Continued from Page Thirt-een '''A Jewish Viewpoint," in John H. Miller, ed., Vatican II: An In· terfaith Appraisal (Notre Dame: Univ. of Notre Dame Press, 1966) p. 363). I may not be per· sonally responsible for death on the hot sands of Sinai, for bloat· ed bellies in Appalachia. fol' S'outhern laws that condemned .blacks to illiteracy; but do I ever weep for them? Conversion Remembrance and repentance call for conversion: I must change in mind and in heart. Here reconciliation becomes . sticky. It is easy enough to de· plore an individual sin, to say I shall try never to do it again. It is much harder to become the new person who does not act. that way. It is relatively easy fol' me not to fire a gun, not to waste while a continent hungers, not to let bias destroy normal courtsey. It is ever so hard for me to become a man of peace, a man poor in spirit, a man who loves. But unless I do, I shan not become a force for reconcili· ation; I shall be only with the few I like, the few who like me. - The radical breakthrough will come wI-.-en· I love God enough to love His every image on earth, when I see in every broken body, in all starved flesh, the crucified MAN'S INHUMANITY TO MAN: But the one the Lord corpse of Christ. Only then will detests Is the one "who sows discord." The trouble maker. I do what Thoma's Merton saw The one who sets one man against another. The one who must be done: "Our job is to love without stopping to in.. triggers hatred. A member of the Knights of the Ku Klux others quire whether or not they are Klan stands guard during a cross burning ceremony in Stone worthy." Not with words only 01' Mountain, Gb. The I<:Ian consistently preaches a gospel of primarily; all too many of us deny with our lives what we ' hatred and racial discord. NC Photo.' profess with our lips. We have reached that point in history where we either treat. our neigh. When people do place a value bors as brothers and sisters or Continued from Page Thirteen others, or has no mellowness in on reconciliation between man invite destruction. In this connection, a Hasidic and ,.man, beautiful things hapdealing with the others. tale dear to the Jewish philoso· pen. In one village in my diocese, Somewhere in the Old Testapher Martin Buber is splend-idly ment there's a line which hit me a parish council vote to turn hard when I first read it as a their now' vacant convent over pertinent: "A young student aft· teenager. To paraphrase the sec- to Catholic Charities to be used er much· anguish knocked on the tion, it goes on to say that the as a home for retarded ·adults. door of his rabbi. He cried out: 'Rabbi, I have no eyes to see, Lord has a hard time putting up There was the usual community ears to hear, and a mind to un.. with the liar, the cheat, the for- outcry, but with determined derstand, yet I do not know for nicator, and so on. But the one Christian action, the parish leadwhat purpose I.. was created 01' the Lord detests is the one "who ers worked to communicate to what meaning there is in my sows discord." The trouble mak- the local residents that they had life.' The rabbi answered: 'Fool .. er. The one who sets one man nothing to fear. They succeeded, ish one, neither do·.I know the against another; The one who and the ex-convent with its spe· purpose of existence, but come cial people is now accepted. triggers hatred. let us break bread together.''' .In our lives, everyday we must In one of the racially mixed (c.f.' Arthur Gilbert, ''The Con· make. the choice to wound or to areas. in my county, antagonism heal. I .remember at one point in between the local pol-ice and the temporary Jew in America," . my life feeling overwhelmed. The Spanish-speaking a'1d black res- Thought 43 (1968) 226). world was too big to save and idents had become so severe that too ungrateful to love. The a citizen's group formed and temptation to caritulate to self- came to the Human Rights Comcenteredness was terribly strong, mission for help voicing their until I started to visualize what hostilities towards and fear of 102 Shawomet Avenue a world would 'be without lovers the police. Out of their sincere like Francis. of Assisi, Martin L. efforts for 'reconciliation, this Somerset, Mass. King, Albert Schweitzer, Moham- area formed the first Police· let 674-4881 med, Ghandi, Jesus Christ'. And Community Relations Council in so I chose to keep up the good the county, and the atmosphere 3% room Apartment struggle, trying at least to balm has changed completely. The po4% room Apartment the bit of the world I would lice inspector who heads the Includes heat, hot water, stove, reo personally touch. preeinct has established "Operafrigerator and maintenance service. tion Handshake," an open-door Love Heals pact between himself, his men, It isn't easy to love others. and the people they ,now serve Why should I go out of my way ELECTRICAL to return excess change to a with courtesy, instead of sum· Contractors , monses. salesgirl - except that I know If it is hatred which causes she'll have to pay (or the mis, take out of her pocket? Why 'wounds and war,then it is only should I smile at a moody colove which can prevent such worker-except that maybe she's damage. A hard love. A difficult bleeding from wounds I can't love. The kind of love which desee? Why should I continue to mands we don't "do our own be nice .to a short-tempered, thing," not ever if it is at the nasty neighbor-except that he expense of diminishing another, 944' County St. might at'least pause long enough even a little. The mandated love New Bedford '. to wonder why I return a smile -"Love one another as I have 992-0560 loved you." Jesus' love: for a sneer?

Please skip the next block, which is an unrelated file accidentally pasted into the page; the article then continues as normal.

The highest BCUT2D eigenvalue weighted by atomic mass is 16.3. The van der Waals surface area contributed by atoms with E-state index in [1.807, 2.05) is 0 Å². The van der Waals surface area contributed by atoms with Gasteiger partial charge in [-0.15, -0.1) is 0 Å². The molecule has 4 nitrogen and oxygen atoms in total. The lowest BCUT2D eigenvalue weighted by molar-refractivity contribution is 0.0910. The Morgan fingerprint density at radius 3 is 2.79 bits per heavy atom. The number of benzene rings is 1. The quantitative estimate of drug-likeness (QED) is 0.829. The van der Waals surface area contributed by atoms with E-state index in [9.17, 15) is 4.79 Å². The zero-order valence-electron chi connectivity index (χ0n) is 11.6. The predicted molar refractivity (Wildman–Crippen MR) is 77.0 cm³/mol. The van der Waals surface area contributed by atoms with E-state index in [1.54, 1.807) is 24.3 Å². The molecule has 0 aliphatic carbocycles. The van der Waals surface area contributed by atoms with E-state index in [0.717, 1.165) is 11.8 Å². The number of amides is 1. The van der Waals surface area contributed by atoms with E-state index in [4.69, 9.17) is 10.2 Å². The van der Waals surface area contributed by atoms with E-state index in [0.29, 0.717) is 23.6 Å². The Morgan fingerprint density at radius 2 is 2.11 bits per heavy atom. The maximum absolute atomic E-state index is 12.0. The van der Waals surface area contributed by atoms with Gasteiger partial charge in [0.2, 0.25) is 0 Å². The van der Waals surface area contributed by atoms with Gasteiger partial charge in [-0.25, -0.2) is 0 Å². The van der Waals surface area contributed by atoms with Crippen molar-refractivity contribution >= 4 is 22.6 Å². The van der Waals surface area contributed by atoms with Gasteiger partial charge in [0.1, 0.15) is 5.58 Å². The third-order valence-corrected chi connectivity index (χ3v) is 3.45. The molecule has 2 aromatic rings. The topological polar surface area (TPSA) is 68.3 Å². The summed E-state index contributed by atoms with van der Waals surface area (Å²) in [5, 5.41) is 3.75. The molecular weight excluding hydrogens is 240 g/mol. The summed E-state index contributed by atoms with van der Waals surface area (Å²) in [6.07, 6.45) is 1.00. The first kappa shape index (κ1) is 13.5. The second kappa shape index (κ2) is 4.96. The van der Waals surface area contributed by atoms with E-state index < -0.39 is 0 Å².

The Ev~rydayScene